Patient’s condition - Physiological Weight Average = 150lb Dosage adjustments Large weight differences Gender Women Smaller Different fat/water ratio May need dosage adjustments Weight In general, dosages are based on a weight of approximately 150 lb, which is calculated to be the “average” weight of men and women. A drug dose may sometimes be increased or decreased because the patient’s weight is significantly higher or lower than this average. With narcotics, for example, higher or lower than average dosages may be necessary to produce relief of pain, depending on the patient’s weight Gender: The gender of an individual may influence the action of some drugs. Women may require a smaller dose of some drugs than men. This is because many women are smaller than men and have a body fat-and-water ratio different from that of men.

47 Adverse Effects – Monitoring
Patient’s condition - Pathological Liver/kidney disease Inability to metabolize/excrete one normal dose before next drug given Leads to drug toxicity Lower doses are frequently given Liver disease Kidney disease Above description is know as Cumulative Drug Effect Disease The presence of disease may influence the action of some drugs. Sometimes disease is an indication for not prescribing a drug or for reducing the dose of a certain drug. Both hepatic (liver) and renal (kidney) disease can greatly affect drug response. The primary health care provider may then decide to prescribe a lower dose and lengthen the time between doses because liver function is abnormal. Patients with kidney disease may exhibit drug toxicity and a longer duration of drug action. The dosage of drugs may be reduced to prevent the accumulation of toxic levels in the blood or further injury to the kidney.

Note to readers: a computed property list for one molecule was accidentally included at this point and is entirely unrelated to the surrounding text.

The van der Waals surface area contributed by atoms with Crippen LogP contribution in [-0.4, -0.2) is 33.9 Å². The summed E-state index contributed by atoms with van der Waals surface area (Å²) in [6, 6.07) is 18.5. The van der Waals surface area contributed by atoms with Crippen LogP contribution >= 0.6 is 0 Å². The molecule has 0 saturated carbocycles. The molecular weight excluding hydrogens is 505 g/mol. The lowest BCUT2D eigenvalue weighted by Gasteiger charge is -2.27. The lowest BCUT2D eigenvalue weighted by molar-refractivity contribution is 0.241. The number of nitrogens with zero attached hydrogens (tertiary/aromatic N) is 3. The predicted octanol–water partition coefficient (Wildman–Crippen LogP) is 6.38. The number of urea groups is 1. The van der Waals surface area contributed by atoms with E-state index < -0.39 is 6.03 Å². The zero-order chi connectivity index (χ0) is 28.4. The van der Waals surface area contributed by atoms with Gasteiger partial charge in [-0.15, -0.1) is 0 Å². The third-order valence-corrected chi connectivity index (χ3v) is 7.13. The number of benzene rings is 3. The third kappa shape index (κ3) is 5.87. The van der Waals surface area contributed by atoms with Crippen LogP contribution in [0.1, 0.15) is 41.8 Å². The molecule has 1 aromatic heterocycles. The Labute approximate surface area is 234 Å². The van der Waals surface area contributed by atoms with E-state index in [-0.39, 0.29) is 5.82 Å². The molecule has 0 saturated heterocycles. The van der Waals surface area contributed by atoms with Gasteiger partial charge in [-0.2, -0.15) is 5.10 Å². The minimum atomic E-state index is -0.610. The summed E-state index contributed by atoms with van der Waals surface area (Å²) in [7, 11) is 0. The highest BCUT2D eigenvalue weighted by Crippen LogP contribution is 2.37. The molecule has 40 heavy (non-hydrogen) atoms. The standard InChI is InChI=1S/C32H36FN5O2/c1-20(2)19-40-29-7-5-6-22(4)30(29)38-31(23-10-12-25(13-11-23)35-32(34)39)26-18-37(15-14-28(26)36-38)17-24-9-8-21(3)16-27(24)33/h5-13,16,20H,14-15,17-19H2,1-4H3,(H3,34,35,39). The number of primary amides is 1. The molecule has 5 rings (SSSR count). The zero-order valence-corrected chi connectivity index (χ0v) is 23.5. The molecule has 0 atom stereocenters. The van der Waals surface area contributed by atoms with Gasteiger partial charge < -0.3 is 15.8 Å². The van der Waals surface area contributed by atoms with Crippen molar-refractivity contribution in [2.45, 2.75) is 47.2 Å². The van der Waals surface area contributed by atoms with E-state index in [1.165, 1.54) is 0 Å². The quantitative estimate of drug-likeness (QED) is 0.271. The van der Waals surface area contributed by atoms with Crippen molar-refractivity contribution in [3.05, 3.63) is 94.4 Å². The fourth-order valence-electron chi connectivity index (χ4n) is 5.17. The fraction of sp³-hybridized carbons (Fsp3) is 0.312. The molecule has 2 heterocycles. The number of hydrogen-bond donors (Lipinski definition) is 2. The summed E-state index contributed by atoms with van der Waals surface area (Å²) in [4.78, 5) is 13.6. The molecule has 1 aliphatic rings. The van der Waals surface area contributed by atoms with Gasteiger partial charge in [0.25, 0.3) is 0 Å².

48 Adverse Effects Allergic Reactions (hypersensitivity)
Usually begins after 2nd dose or more May occur within minutes or delay for hours or even days Immune system views “drug” as foreign substance Histamine is released S/S = skin rashes, hives, itching (urticaria or pruritis), facial swelling, difficulty breathing, sudden LOC, throat swelling (angioedema), wheezing Anaphylactic Shock Severe allergic rx, severe respiratory distress, life threatening Angioedema can be dangerous if occurs in area of airway – which usually does. Eyelids, lips, mouth and throat are most commonly affected. Your outline mentions immunological effects when talking about monitoring against toxic effects in relation to the patient's condition. I assume they are referring to the formation of antibodies in response to a certain drug, thereby sensitizing lymphocytes to produce antibodies when exposed to the drug again. This is referred to as an allergic reaction.

49 Mr. Carter has a rash and pruritis
Mr. Carter has a rash and pruritis. You suspect an allergic reaction and immediately assess him for other more serious symptoms. What question would be most imortant to ask Mr. Carter ?